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Messages - Citylaw

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Law School Applications / Re: Undergrad institution
« on: October 19, 2013, 02:36:47 PM »
Not really law schools are driven by numbers and if you have a 3.8 from Brandham it will look better than a 3.4 from Cal State Fullerton. Neither school is an elite institution and the truth is the Davis Admissions Committee won't care one way or the other about the school.

Don't overthink the admissions process focus on getting the best possible GPA and then getting a solid LSAT score. Davis is a solid school, but also don't forget McGeorge if you want to be in Northern California. Good luck on your pursuit of a legal education and thanks for your service.

Feel free to post other law school related questions on this site there are some great posters.

Hofstra U School of Law / Re: Paul Campos on Hofstra Law
« on: October 19, 2013, 02:24:02 AM »
I imagine there are plenty of people who think Campos is an expert, but it doesn't make them right a lot of people thought the behind this photo was an expert, but the tagline on the image says it all.

One thing I can guarantee is Hofstra's placement will not be impacted by this drop in rankings. I highly doubt even one law firm anywhere is revoking job offers to individuals they hired based on this drop in rankings and OCI's are not being cancelled. Attorney's in the real world do not make decisions based on the rankings nor do they care about them. Common sense gets applied and Harvard is a good school, but I encourage you to go and speak with lawyers who have been licensed 5+ years and ask them what U.S. News has ranked Hofstra Law School. There response will be I have no idea and I don't care.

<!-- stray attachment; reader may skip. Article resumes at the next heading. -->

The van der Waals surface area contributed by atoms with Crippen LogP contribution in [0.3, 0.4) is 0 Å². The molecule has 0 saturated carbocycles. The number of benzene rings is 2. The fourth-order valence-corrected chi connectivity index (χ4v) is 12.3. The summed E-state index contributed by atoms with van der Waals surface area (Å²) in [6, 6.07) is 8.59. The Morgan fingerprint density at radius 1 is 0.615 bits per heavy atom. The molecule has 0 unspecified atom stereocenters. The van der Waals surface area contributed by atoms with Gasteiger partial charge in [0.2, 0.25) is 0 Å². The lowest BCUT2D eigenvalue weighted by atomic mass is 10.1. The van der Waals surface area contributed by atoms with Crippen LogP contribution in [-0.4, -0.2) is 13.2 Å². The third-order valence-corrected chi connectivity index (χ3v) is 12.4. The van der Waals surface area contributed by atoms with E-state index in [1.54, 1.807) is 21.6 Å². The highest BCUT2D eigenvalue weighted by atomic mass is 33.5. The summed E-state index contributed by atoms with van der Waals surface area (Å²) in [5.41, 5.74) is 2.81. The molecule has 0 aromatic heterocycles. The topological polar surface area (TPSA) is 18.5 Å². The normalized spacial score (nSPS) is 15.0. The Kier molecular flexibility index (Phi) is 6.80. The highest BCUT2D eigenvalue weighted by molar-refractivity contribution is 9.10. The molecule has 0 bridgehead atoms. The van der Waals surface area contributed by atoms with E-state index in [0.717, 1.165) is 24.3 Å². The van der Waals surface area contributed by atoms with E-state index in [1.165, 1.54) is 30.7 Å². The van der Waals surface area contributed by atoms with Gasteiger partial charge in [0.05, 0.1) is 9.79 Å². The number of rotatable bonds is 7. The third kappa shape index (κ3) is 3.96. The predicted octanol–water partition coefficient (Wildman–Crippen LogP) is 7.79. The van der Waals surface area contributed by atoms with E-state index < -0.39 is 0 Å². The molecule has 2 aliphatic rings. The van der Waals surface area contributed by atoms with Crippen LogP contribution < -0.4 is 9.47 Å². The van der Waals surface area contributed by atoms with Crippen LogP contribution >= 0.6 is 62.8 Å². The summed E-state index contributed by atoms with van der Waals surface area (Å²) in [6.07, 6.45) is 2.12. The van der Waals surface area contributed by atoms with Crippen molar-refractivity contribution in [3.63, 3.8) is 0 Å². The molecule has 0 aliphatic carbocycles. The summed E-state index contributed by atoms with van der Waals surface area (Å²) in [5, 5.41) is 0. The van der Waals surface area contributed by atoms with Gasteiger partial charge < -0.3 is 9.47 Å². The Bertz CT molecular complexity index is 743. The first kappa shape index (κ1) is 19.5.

Golden Gate / Re: In Vino Veritas Competition
« on: October 18, 2013, 07:37:27 PM »
GGU had some tough times in in the mid 2000's, but they got a new dean in 2009-2012 and another new dean this year and hired a number of new professors. GGU is far from Harvard, but it has always been a solid litigation school.

Mock Trial and real litigation is a classic example of why law school ranking doesn't matter, particularly if you want to be a litigator. I believe you are thinking of South Texas College of Law not Texas A & M dominating higher ranked schools.

South Texas College of Law is essentially the best trial advocacy school in the Country and wins the majority of competitions they enter. In Mock Trial Competitions you never know who is from what school, because just like in Real Court you never say I went to X law school, because no jury should ever hear what law school you went to.

I encourage any 0L to watch a live trial at their local courthouse and you can see good and bad attorneys, and you will have no idea what school they went to and frankly it doesn't matter.  The rules for hearsay, relevance, expert opinion etc don't change based on what school you attended.

Hofstra U School of Law / Re: Paul Campos on Hofstra Law
« on: October 18, 2013, 07:25:16 PM »
Could not have said it better myself Maintain. 4% Biglaw is acceptable believe it or not there are a number of people out there who do not want to work in BigLaw. Additionally, those at Hofstra should be realistic and know unless they finish in the top 4-5% of the class and even then no guarantee of BigLaw.